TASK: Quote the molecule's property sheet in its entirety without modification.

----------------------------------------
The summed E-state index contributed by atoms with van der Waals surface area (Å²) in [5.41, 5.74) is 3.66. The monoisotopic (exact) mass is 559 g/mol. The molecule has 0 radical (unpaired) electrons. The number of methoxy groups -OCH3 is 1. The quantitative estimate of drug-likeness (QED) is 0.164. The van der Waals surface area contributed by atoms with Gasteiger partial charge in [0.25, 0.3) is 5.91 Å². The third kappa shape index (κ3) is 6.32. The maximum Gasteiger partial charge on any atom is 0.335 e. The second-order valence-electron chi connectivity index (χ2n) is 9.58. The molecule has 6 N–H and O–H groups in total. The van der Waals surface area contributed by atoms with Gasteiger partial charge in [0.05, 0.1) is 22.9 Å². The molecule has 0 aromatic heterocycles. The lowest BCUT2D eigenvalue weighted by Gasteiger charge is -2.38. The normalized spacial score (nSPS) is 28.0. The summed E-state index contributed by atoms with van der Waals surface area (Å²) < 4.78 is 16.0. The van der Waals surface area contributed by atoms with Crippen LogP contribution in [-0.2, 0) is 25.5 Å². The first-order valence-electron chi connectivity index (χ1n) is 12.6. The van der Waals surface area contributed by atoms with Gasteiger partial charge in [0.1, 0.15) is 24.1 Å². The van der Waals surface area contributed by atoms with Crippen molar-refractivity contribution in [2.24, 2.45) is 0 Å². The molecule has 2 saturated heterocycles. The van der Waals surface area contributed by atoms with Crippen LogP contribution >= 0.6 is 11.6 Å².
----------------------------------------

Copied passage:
The summed E-state index contributed by atoms with van der Waals surface area (Å²) in [5.41, 5.74) is 3.66. The monoisotopic (exact) mass is 559 g/mol. The molecule has 0 radical (unpaired) electrons. The number of methoxy groups -OCH3 is 1. The quantitative estimate of drug-likeness (QED) is 0.164. The van der Waals surface area contributed by atoms with Gasteiger partial charge in [0.25, 0.3) is 5.91 Å². The third kappa shape index (κ3) is 6.32. The maximum Gasteiger partial charge on any atom is 0.335 e. The second-order valence-electron chi connectivity index (χ2n) is 9.58. The molecule has 6 N–H and O–H groups in total. The van der Waals surface area contributed by atoms with Gasteiger partial charge in [0.05, 0.1) is 22.9 Å². The molecule has 0 aromatic heterocycles. The lowest BCUT2D eigenvalue weighted by Gasteiger charge is -2.38. The normalized spacial score (nSPS) is 28.0. The summed E-state index contributed by atoms with van der Waals surface area (Å²) < 4.78 is 16.0. The van der Waals surface area contributed by atoms with Crippen LogP contribution in [-0.2, 0) is 25.5 Å². The first-order valence-electron chi connectivity index (χ1n) is 12.6. The van der Waals surface area contributed by atoms with Gasteiger partial charge in [0.1, 0.15) is 24.1 Å². The van der Waals surface area contributed by atoms with Crippen molar-refractivity contribution in [2.24, 2.45) is 0 Å². The molecule has 2 saturated heterocycles. The van der Waals surface area contributed by atoms with Crippen LogP contribution >= 0.6 is 11.6 Å².